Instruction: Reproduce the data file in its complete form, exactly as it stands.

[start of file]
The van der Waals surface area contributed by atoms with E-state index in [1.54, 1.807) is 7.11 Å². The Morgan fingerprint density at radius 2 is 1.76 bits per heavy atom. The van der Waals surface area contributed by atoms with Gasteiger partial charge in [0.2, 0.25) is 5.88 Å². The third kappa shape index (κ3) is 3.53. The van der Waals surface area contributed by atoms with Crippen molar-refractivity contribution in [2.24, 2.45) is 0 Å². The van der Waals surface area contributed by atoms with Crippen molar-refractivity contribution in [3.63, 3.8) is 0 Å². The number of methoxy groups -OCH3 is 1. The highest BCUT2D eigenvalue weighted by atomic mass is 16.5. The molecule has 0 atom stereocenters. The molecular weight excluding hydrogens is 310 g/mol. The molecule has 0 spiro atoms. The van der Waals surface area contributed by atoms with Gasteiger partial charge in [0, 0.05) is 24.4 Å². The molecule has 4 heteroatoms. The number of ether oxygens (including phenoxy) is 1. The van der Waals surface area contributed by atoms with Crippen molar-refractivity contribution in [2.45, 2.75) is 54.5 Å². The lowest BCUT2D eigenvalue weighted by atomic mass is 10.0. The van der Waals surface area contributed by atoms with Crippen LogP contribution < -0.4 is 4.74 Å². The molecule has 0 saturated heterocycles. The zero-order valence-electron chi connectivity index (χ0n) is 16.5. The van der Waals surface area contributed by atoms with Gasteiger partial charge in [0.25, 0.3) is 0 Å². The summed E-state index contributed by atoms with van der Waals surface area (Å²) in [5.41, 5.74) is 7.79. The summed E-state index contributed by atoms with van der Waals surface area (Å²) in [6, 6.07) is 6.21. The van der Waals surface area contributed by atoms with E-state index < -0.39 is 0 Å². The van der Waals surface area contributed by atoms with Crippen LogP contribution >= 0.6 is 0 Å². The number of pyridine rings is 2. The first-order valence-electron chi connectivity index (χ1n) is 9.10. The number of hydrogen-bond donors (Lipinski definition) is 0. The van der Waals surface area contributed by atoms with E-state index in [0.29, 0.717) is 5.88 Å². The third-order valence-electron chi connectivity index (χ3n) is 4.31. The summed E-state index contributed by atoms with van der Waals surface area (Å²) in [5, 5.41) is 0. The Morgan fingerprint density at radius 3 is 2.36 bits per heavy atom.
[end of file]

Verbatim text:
The van der Waals surface area contributed by atoms with E-state index in [1.54, 1.807) is 7.11 Å². The Morgan fingerprint density at radius 2 is 1.76 bits per heavy atom. The van der Waals surface area contributed by atoms with Gasteiger partial charge in [0.2, 0.25) is 5.88 Å². The third kappa shape index (κ3) is 3.53. The van der Waals surface area contributed by atoms with Crippen molar-refractivity contribution in [2.24, 2.45) is 0 Å². The van der Waals surface area contributed by atoms with Crippen molar-refractivity contribution in [3.63, 3.8) is 0 Å². The number of methoxy groups -OCH3 is 1. The highest BCUT2D eigenvalue weighted by atomic mass is 16.5. The molecule has 0 atom stereocenters. The molecular weight excluding hydrogens is 310 g/mol. The molecule has 0 spiro atoms. The van der Waals surface area contributed by atoms with Gasteiger partial charge in [0, 0.05) is 24.4 Å². The molecule has 4 heteroatoms. The number of ether oxygens (including phenoxy) is 1. The van der Waals surface area contributed by atoms with Crippen molar-refractivity contribution in [2.45, 2.75) is 54.5 Å². The lowest BCUT2D eigenvalue weighted by atomic mass is 10.0. The van der Waals surface area contributed by atoms with Crippen LogP contribution < -0.4 is 4.74 Å². The molecule has 0 saturated heterocycles. The zero-order valence-electron chi connectivity index (χ0n) is 16.5. The van der Waals surface area contributed by atoms with Gasteiger partial charge in [0.25, 0.3) is 0 Å². The summed E-state index contributed by atoms with van der Waals surface area (Å²) in [5.41, 5.74) is 7.79. The summed E-state index contributed by atoms with van der Waals surface area (Å²) in [6, 6.07) is 6.21. The van der Waals surface area contributed by atoms with E-state index < -0.39 is 0 Å². The van der Waals surface area contributed by atoms with Crippen LogP contribution >= 0.6 is 0 Å². The number of pyridine rings is 2. The first-order valence-electron chi connectivity index (χ1n) is 9.10. The number of hydrogen-bond donors (Lipinski definition) is 0. The van der Waals surface area contributed by atoms with E-state index in [0.29, 0.717) is 5.88 Å². The third-order valence-electron chi connectivity index (χ3n) is 4.31. The summed E-state index contributed by atoms with van der Waals surface area (Å²) in [5, 5.41) is 0. The Morgan fingerprint density at radius 3 is 2.36 bits per heavy atom.